Reflection 82: Eelgrass Consciousness

March 27, 2009

 (Copyright © 2009)

 

I am in Portland, Maine, at a conference on eelgrass restoration. The first day’s program is made up of speaker after speaker, delivering PowerPoint after PowerPoint, with occasional moderated panel discussions. Self-appointed warden of consciousness, now and again I let my eyes wander around the room, seeking stimulation, or relief from always peering at a screen showing data tables too small to read. Something about that band of dark wood trim around the walls under a pronounced overhang draws my attention time after time. It just doesn’t look right. A band of dark wood panels—like thin plywood—jutting at an angle out from the wall. Yet I see it the same way every time I find myself studying it.

 

regency-lights-1 Illustration 1. How the band of dark wood paneling looks to my eye on Day 1 of the eelgrass restoration conference at the Regency Hotel in Portland, Maine.

 

From 9:00 a.m. to 5:00 p.m., that paneling bothers me. Sticking out like the scales on a dry pinecone, it makes no sense. Who would ever pay good money for an effect that looks like the top of the paneling is peeling away from the wall in separate flakes? Each flake is a trapezoid, narrower on the top than the bottom. My sketch makes the side angles look the same, but actually they are asymmetrical. The shape is all wrong—wrong for my eyes, wrong for the room. I suffer from a bad case of perceptual dissonance.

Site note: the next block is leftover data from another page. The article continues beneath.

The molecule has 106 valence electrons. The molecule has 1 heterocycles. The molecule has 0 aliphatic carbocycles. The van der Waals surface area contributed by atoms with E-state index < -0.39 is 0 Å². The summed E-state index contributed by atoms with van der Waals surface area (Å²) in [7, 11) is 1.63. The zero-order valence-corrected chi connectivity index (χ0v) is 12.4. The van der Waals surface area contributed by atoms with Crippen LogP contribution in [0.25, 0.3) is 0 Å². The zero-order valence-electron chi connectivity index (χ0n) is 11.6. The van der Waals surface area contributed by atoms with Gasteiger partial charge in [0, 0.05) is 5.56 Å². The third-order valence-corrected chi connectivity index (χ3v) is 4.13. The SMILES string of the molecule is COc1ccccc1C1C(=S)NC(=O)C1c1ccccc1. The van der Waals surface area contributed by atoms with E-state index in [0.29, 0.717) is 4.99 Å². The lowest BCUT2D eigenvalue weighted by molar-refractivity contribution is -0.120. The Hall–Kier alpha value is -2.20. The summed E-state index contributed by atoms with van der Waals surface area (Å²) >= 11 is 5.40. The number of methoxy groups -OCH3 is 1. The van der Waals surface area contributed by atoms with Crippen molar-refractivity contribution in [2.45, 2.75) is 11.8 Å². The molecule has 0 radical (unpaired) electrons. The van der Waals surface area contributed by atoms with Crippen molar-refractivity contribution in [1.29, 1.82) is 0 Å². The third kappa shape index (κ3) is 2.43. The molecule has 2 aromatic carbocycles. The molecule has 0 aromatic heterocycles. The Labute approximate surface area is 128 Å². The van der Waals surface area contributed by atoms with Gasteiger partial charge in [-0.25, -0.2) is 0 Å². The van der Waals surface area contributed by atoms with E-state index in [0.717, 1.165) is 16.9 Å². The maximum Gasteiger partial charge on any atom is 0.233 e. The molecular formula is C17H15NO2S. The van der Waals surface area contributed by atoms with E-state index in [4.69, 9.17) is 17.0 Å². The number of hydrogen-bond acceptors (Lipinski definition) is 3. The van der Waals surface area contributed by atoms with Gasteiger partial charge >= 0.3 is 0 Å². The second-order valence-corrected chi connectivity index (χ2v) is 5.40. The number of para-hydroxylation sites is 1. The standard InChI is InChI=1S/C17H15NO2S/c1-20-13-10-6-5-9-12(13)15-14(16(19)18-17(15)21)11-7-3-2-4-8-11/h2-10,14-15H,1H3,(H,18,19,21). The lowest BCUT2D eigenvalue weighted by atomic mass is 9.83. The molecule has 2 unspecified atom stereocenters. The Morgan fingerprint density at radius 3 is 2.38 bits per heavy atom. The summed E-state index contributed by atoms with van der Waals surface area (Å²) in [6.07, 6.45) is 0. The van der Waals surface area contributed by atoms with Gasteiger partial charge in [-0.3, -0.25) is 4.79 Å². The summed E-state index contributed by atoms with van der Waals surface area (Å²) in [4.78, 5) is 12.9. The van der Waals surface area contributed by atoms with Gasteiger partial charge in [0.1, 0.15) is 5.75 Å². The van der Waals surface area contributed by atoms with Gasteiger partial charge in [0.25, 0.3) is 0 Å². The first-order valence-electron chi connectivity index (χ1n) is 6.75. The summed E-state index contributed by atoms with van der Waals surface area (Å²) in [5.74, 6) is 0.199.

Then in late afternoon I get it. Those gaps between separate panels may look like empty wall space, but they are actually opalescent white glass (or plastic) light shades mounted against the band of paneling itself. The shades remind me of lights in art deco movie houses, though there they’d show red or gold, not white. All day I am seeing the panels as the dominant figure, but suddenly the lights leap out against the dark wood—and the whole structural detail makes perfect sense. Dissonance, begone! The lighting is so soft under the overhang that the 3-D lights cast no shadows to reveal their true shape or even their presence. Now that I notice the lights are white while the wall is pale green, I cannot restore my seeing to its former state of error.

 

regency-lights-2 Illustration 2. How the paneling appears on Day 2 of the conference, with lights mounted at equal intervals along the band of dark wood. The wood panels now appear to be back in place, flush against the wall.

 

On the second day of the conference, without the odd paneling to entertain my wandering gaze, I listen to what the speakers are actually saying. Certain words keep coming up again and again: nitrogen, watersheds, management. Attempting to convey maximum information in minimum time, few speakers actually take pains to enunciate clearly. They speak in a kind of code everyone in the room understands because they are already familiar with the vocabulary, so know what to expect. Nitrogen comes out as “ni’jen” or “ni’tjn”; watershed as “wash’d” or (without any vowel at all) “wshd” or even “wshh;” management in eelgrass speak is reduced to a short burst such as “mng’mn.” This manner of speaking conserves both time and energy, and though it’s rough on the English language, it suits the occasion perfectly. Audience expectations compensate for the lack of clear speaking, filling in gaps of consciousness much as families understand one another while speaking in codes honed to a spare minimum.